A Life In The Day: Dave Grohl

Sunday Times, August 2017

The musician on male bonding, meeting heroes and mastering the barbecue

Dave Grohl, 48, grew up in Virginia and moved to Seattle in 1990 to play drums in the rock band Nirvana. After the suicide of the singer Kurt Cobain in 1994, Grohl formed his own band, Foo Fighters, switching to guitar and vocals. They have released eight studio albums and won 11 Grammys. He lives in Los Angeles with his wife, Jordyn, 41, and three daughters, Violet, 11, Harper, 8, and Ophelia, 3.

I don't use an alarm clock; my body wakes me up at 5am every day, no matter what time I went to sleep. My closet has got 30 pairs of jeans, 30 flannel shirts and a bunch of stuff I never wear. I dress like a lumberjack, go downstairs, make coffee, check emails and wait for the stampede.

Our eldest daughters, Violet and Harper, turn on the TV or do the homework they didn't finish the night before while I make breakfast - bacon and eggs or buttermilk biscuits and smoothies - and my wife packs lunch. Once they're dressed, I take the girls to the bus stop. The important thing is to get them out the door with a smile and singing songs, from Prince to the SpongeBob record, which Harper still loves.

Sunday Times 2017

After the bus leaves I head back to hang out with Ophelia. You know, I'm still changing diapers at 48 years old. One kid wants her nose pierced, one is in diapers. It's all over the place. I can't imagine the teen years...

My office is upstairs. It's a makeshift studio and somewhere to hide. Before we start making a record, I'll record by myself. But on a working day, I'll head down to the studio in Hollywood at 10am. There may be one or two Foos, so we'll have coffee and a couple of smokes. The reason we've been a band so long is we enjoy each other's company. There's not a lot of brooding and torture going on. My favourite way to warm up for a gig is to have a whisky and walk onstage with tears rolling down my face from laughing so hard with the guys. It's the best.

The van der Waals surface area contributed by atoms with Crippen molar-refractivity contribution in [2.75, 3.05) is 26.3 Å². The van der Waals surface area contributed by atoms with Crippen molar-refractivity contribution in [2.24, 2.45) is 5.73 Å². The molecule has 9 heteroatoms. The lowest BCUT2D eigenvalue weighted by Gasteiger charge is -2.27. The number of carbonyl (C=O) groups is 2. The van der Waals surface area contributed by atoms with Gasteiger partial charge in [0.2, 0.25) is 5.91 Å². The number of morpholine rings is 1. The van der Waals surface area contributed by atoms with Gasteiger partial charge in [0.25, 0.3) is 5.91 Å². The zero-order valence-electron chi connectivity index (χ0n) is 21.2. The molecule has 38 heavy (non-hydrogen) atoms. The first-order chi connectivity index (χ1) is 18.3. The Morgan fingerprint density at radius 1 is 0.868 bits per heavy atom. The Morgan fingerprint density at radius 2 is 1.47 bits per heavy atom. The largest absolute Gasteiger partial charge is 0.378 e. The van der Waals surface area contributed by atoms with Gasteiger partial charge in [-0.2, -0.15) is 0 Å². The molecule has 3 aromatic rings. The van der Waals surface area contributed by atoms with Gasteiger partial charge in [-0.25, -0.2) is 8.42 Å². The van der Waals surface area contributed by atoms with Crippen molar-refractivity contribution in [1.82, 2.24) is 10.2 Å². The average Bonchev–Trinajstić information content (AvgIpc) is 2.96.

I did a lot of cooking while we were making the new record. I specialise in slow-cook barbecue. My day was spent checking the temperature of the beef brisket, then running in and doing a vocal or a guitar track, checking the temperature again, getting the cornbread ready and making sauce. There's something to be said for recording studios that smell like your mother's Sunday roast - it puts everyone at ease.

In this job, I've been lucky to meet some of my heroes, such as Paul McCartney, who is now a friend. It's great when he comes over. The kids get that he's a Beatle, but not really. So their interaction is beautiful because they're not trying to act cool. There have been a few seminal gigs over the years. Glastonbury this year was up there. Another was when Nirvana made the Rock & Roll Hall of Fame in 2014. I got together with my old bandmates, Krist [Novoselic] and Pat [Smear, now with Foo Fighters], and guests including Joan Jett and Lorde, and we played those songs again - it sounded just like it did, but of course with one thing missing. We hadn't played a Nirvana set since Kurt died. Could we do that again? I don't know.

If I'm not recording, I'll pick Violet and Harper up from school at 3pm, take them horse riding and make dinner. I read Ophelia stories before bed. Then I talk with the older kids. We talk so long I forget they're meant to be sleeping.

Around 9.15pm, my wife and I might have a glass of wine. I love wine. I have a nice collection. But I know myself and once I open a bottle, it's going down the hatch. So I prefer to go to bed without a drink. Twenty years ago, we'd go on the road for three months and come home for three days. Now everyone has families we only stay on the road for a few weeks. Plus, we're getting old! Touring hurts a little more. So do the hangovers. That's why I mostly drink at work. Not a lot of people can say that.

Concrete and Gold, Foo Fighters' ninth studio album, is released on September 15


  • Best advice I was given: If you want your guests to think your cooking is delicious, starve them for hours first

  • Advice I'd give: Don't waste a big moment on fear. Enjoy it, because it's never going to happen again

  • What I wish I'd known: That LA traffic would be so unpredictable - it has made me late so many times. Nobody here works regular hours, because nobody has a real job

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